While many of the writers in his generation became expats, living abroad in places like Paris, Faulkner remained in the United States though he did seek out culture among the bohemians in the French Quarter of New Orleans, Louisiana. During this period, his chief influences changed from Victorian to modernist in the vein of Hemingway and Fitzgerald –a drastic improvement in style. With the help of Sherwood Anderson, Faulkner published his first novel, Soldier’s Pay in 1926. This was followed by Flags in the Dust in 1927 (the first of his books set in Yoknapatawpha County), and while writing short stories, Faulkner published The Sound and the Fury in 1928 and in 1929, he married Estelle Oldham who had two children from a previous marriage. They had two daughters together, however one died a mere nine days after bring born.

Along with The Sound and the Fury, Faulkner’s other praised novels include: As I Lay Dying (1930), Light in August (1932), Absalom, Absalom! (1936), Go Down, Moses (1942), and The Reivers (1962). In need of money, Faulkner also headed out west to California where he worked as a screenwriter, including for a film adaptation of Hemingway’s To Have and Have Not starring Lauren Bacall and Humphrey Bogart, who also starred in The Big Sleep which Faulkner worked on. He befriended director Howard Hawks (he had an affair with Hawks’ secretary) and was often found drinking mint juleps at a collection of bars.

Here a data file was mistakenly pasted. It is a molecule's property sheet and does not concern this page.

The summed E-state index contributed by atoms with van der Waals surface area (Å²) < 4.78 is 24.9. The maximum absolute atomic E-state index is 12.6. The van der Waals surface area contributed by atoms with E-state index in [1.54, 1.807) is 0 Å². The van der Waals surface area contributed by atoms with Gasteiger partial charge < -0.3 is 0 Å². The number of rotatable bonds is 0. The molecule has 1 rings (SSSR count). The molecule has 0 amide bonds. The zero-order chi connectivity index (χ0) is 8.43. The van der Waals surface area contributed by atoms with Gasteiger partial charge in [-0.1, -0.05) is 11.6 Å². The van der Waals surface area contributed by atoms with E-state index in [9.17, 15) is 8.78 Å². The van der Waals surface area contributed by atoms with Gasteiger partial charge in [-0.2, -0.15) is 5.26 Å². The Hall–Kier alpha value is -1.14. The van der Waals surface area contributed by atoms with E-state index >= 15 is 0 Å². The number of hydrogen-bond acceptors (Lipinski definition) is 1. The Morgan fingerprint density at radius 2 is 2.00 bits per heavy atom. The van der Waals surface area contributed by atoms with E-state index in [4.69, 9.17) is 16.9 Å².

With the outbreak of World War II, Faulkner’s creative inspiration struggled (as with World War I, Faulkner was again rejected for frontline service). However, in later years Faulkner saw a resurgence and reappraisal of his works. In 1949, he won the Nobel Prize for Literature –he delivered his address at the following year’s banquet alongside Bertrand Russell. While in Stockholm, Faulkner had an affair with Else Jonsson, widow of journalist Thorsten Jonsson, who was apparently instrumental in Faulkner being awarded the Nobel Prize. After winning the Nobel Prize, accolades began to pour in –twice winning the National Book Award, two Pulitzer Prizes, and he received the Chevalier de la Légion d’honneur medal from the government of France.

Between 1961-1962, Faulkner suffered a series of falls, including a fall from a horse which led to thrombosis and eventually a fatal heart attack on July 6, 1962. He is buried alongside his family in St. Peter’s Cemetery in Oxford.

Faulkner, William. A Fable. Franklin Mint Corporation (reprinted by permission of Random House), The Franklin Library, Pennsylvania (1976).

Click here to return to my survey of the Pulitzer Prize Winners.